Formerly a telegraphic workman in the employ at different periods of the Midland Railway and the Post Office, Pte Tomlinson went out to Australia a week before the outbreak of the war, and three weeks after landing in the Colony he enlisted in the Australian Forces and was sent out to Egypt for special training. Six months later he was sent to the Dardanelles and apparently was missing from the day he landed on the Peninsula. In reply to enquiries from his wife, an officer wrote in November last to the effect that Pte. Tomlinson’s Company did excellent work on the day they landed, but were cut off from the rest of the Battalion and badly cut up. There was a possible chance, he said, of Pte. Tomlinson being a prisoner at Constantinople, but it was only a slight one.

27 April 1917

TOMLINSON – In loving memory of Private George Tomlinson of the Australian Forces, reported missing Dardanelles, 25th April 1915, assumed killed. Beloved husband of Elizabeth Tomlinson.

Two sad years have passed away
Since this great sorrow fell,
But still to-day we mourn the loss
Of one we loved so well.

“His winning smile and loving face are pleasant to recall.”

Deeply mourned and sadly missed by his loving Wife and Child; also Father, Mother and Brothers.

26 April 1918

TOMLINSON – In loving memory of Private George Tomlinson, of the Australian Forces, reported missing Gallipoli, assumed killed 25th April, 1915, beloved husband of Elizabeth Tomlinson.

Far from his people and native home,
The cruel hand of war upon his good life fell.
In my heart your memory lingers
Ever fond and true,
In my life there’s not a moment
When I do not think of you.

Deeply mourned and sadly missed by his loving Wife and Child, also Father, Mother and Brothers.

25 April 1919

TOMLINSON – In loving memory of Private George Tomlinson, of the Australian Forces, reported missing on Gallipoli Peninsula, since April 25th, 1915, assumed killed, beloved husband of Elizabeth Tomlinson, of Skipton.

With aching hearts we shook his hand,
Tears glistened in our eyes:
We wished him luck, but little thought
It was his last good-bye.
His life was all he had to give,
And that he nobly gave;
For home and duty he did his best,
May God grant him Eternal rest.

Deeply mourned by his loving Wife and Child also Father, Mother and brothers (Jim in Australia).

23 April 1920

TOMLINSON – In loving memory of Private George Tomlinson (late of Skipton), Australian Forces, beloved husband of Elizabeth Tomlinson, reported wounded and missing, Gallipoli, 25th April 1915, presumed killed.

Sweet is his memory, dear husband of my heart,
My love to his memory never shall part;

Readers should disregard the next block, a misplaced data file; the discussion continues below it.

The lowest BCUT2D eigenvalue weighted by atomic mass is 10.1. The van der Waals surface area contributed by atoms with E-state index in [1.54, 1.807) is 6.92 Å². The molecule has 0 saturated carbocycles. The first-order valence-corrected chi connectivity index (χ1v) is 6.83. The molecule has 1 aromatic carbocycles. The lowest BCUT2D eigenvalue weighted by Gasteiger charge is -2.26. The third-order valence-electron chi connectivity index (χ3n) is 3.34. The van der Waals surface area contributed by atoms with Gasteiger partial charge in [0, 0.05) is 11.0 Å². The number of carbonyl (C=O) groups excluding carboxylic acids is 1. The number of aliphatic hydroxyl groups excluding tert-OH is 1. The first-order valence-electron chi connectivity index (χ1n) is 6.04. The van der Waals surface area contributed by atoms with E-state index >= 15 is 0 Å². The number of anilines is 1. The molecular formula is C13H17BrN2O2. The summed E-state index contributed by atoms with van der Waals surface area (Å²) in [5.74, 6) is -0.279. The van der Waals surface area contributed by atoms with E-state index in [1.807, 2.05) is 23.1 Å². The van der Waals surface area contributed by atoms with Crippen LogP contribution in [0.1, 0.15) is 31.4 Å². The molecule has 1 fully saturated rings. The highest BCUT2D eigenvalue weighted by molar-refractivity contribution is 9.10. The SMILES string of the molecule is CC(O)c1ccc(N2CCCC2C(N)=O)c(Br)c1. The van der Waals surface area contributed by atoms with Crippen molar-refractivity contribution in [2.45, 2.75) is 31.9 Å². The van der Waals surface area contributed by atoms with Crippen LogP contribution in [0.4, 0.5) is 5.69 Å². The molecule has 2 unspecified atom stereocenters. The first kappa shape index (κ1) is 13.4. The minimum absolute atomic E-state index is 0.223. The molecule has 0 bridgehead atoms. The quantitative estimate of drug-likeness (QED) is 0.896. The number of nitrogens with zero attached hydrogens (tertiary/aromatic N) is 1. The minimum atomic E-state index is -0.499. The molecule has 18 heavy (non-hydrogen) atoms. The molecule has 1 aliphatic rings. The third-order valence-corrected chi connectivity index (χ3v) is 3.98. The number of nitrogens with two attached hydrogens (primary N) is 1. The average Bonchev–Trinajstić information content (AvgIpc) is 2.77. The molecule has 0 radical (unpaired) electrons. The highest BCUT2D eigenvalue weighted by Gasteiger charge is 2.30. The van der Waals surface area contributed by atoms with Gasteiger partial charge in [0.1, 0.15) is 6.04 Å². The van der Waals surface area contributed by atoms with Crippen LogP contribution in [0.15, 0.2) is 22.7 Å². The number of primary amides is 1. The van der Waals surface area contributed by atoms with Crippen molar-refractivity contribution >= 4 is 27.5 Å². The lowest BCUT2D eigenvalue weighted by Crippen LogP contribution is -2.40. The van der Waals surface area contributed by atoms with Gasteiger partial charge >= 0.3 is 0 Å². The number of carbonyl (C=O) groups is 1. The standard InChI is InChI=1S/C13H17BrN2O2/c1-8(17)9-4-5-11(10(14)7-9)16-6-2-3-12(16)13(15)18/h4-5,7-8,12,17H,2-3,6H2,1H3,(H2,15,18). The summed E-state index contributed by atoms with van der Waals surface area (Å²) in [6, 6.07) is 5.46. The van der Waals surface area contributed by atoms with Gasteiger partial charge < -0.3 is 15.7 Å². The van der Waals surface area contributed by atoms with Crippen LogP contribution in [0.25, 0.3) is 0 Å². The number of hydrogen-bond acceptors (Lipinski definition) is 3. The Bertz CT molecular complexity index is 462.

Though years do come, be they many or few,
Will be years of remembrance, dear husband, of you.

Deeply mourned and sadly missed by his loving Wife and Child; also Father, Mother and Brothers; Jim in Australia.

22 April 1921

TOMLINSON – In loving memory of Private George Tomlinson of the Australian Forces, reported missing Gallipoli, 25th April, 1915, presumed killed, beloved husband of Elizabeth Tomlinson, late of Skipton.

Fresh in our mind your memory clings
Yet still our grief is strong;
But each passing year will nearer bring
The day we shall meet once more.

Sadly missed by his loving Wife and Child, also Father, Mother and Brothers. Inserted by his loving Wife in New Zealand.

View West Yorkshire Pioneer Articles

View West Yorkshire Pioneer Articles

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10 December 1915

SKIPTON MAN MISSING

Mrs. Tomlinson, 14, Rogers Yard, Skipton, has received a letter from Second-Lieutenant D.R. Crooks, 7th Battalion Australian Imperial Force, to the effect that Private Tomlinson, her husband, has been missing since April 24th, the day the force landed in Gallipoli. The letter adds:– “His company were cut off from the rest of the battalion, and were badly cut up. There is a possible chance of his being a prisoner at Constantinople, but I fear it is very slight, as we have had no record of it so far.” Private Tomlinson was formerly employed in the Post Office telegraphs department, and he also worked for the Midland Railway Company. He went to Australia a year last July, and joined the colonial force on the outbreak of hostilities.

27 October 1916

TOMLINSON – Pte. Wm. Tomlinson, of the Australian Imperial Forces, husband of Mrs. Tomlinson, of Newmarket Street, Skipton, who has been missing since April 24th 1915, now reported killed.

27 October 1916

SKIPTON SOLDIER BELIEVED KILLED

Pte. William Tomlinson of the Australian Imperial Forces, son of Mrs. Tomlinson of 57, Newmarket Street, Skipton, with whom his wife and child reside, who has been reported missing since April 24th 1915, is now believed to have been killed in action. Just before the war he went out to Australia, and had only been there three weeks when he joined the 7th Battalion of the 1st Australian Imperial Forces. He was sent out to Egypt for special training, and after six months service there he was transferred to the Dardanelles. He was reported missing on the first day he landed on the Peninsular, April 24th 1915. Writing to his wife in the following November, an officer stated that the deceased was missing on the first day of the landing on the Peninsular, and that his company had done excellent work. They were cut off from the rest of the battalion, and were badly cut up. He also stated that there was a possible chance of him being a prisoner of war at Constantinople, but it was only a very slight one. The following letter was received last weekend by Mrs. Tomlinson from the Australian Record Office:– “I sincerely regret to have to advise you that at a Court of Enquiry which sat on the 1st May, 1916 to determine the fate of your son, Pte. W. Tomlinson, 7th Battalion Australian Imperial Forces, who has been reported as missing on Gallipoli Peninsula since April 25th, 1915, it was found reasonable to assume that this solder had been killed in action on that date.” The customary letter of sympathy from the King and Queen was also enclosed.

When residing in Skipton he was employed at different periods as a telegraphic workman by the Midland Railway and the Post Office.